Buyer Behaviour

In the real world, people make purchasing decisions both consciously and unconsciously, depending on the significance of the purchase. They often have incomplete information and imperfect memory recall while being distracted by countless other thoughts, ultimately deciding on what appeals to them at the moment. Neuroscience and psychology provide valuable insights into how memories and brains function. Advertising works by creating and reinforcing memory pathways, as much decision-making is emotional and non-conscious. People often make purchases based on emotions and then attempt to rationalize their decisions using logic. As a result, the primary goal of advertising is to develop memories and relevant associations.

Measuring the effect of advertising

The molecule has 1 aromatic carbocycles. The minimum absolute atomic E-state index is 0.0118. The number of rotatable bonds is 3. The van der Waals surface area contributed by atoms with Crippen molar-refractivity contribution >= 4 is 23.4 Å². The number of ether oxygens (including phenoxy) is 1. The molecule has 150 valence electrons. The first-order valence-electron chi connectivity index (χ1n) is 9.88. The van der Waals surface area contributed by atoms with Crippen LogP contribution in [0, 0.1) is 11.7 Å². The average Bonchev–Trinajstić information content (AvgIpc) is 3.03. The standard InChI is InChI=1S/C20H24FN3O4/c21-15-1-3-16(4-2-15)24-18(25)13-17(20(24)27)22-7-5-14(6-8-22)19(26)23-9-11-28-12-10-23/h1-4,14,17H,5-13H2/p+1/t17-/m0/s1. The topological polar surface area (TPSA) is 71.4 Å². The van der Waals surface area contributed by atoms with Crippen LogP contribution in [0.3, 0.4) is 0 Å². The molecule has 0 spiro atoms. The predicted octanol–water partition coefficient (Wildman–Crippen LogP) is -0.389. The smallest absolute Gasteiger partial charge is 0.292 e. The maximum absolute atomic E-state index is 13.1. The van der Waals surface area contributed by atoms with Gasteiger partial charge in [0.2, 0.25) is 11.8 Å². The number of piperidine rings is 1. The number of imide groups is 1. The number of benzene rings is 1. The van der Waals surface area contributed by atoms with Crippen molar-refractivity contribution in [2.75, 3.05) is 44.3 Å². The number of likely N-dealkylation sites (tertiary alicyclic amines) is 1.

There are 2 key types of advertising:

  1. Sales Activation, such as offering a 30% discount with a deadline or running a recruitment ad, is an example of time/price advertising that aims to prompt an immediate purchase, and its impact can be quantified. However, some organizations and retailers rely heavily on this form of advertising. Immediate response advertising can lead to sales, but not everyone who sees the ad is interested in the brand at that moment. Typically, this type of advertising targets frequent customers who were already planning to make a purchase, which may bring forward future full-margin sales, negatively impacting the company's bottom line.
  2. Brand advertising is often criticised for not having a tangible impact on sales, but there is empirical evidence to suggest that it does affect sales, albeit in a way that is difficult to measure. This is because sales tend to increase when advertising begins and decrease when it stops. However, the impact of advertising on sales is not always dramatic, as the goal of advertising is often to protect or grow market share rather than generate a sudden surge in sales. Additionally, some advertising may not be effective enough to drive significant change.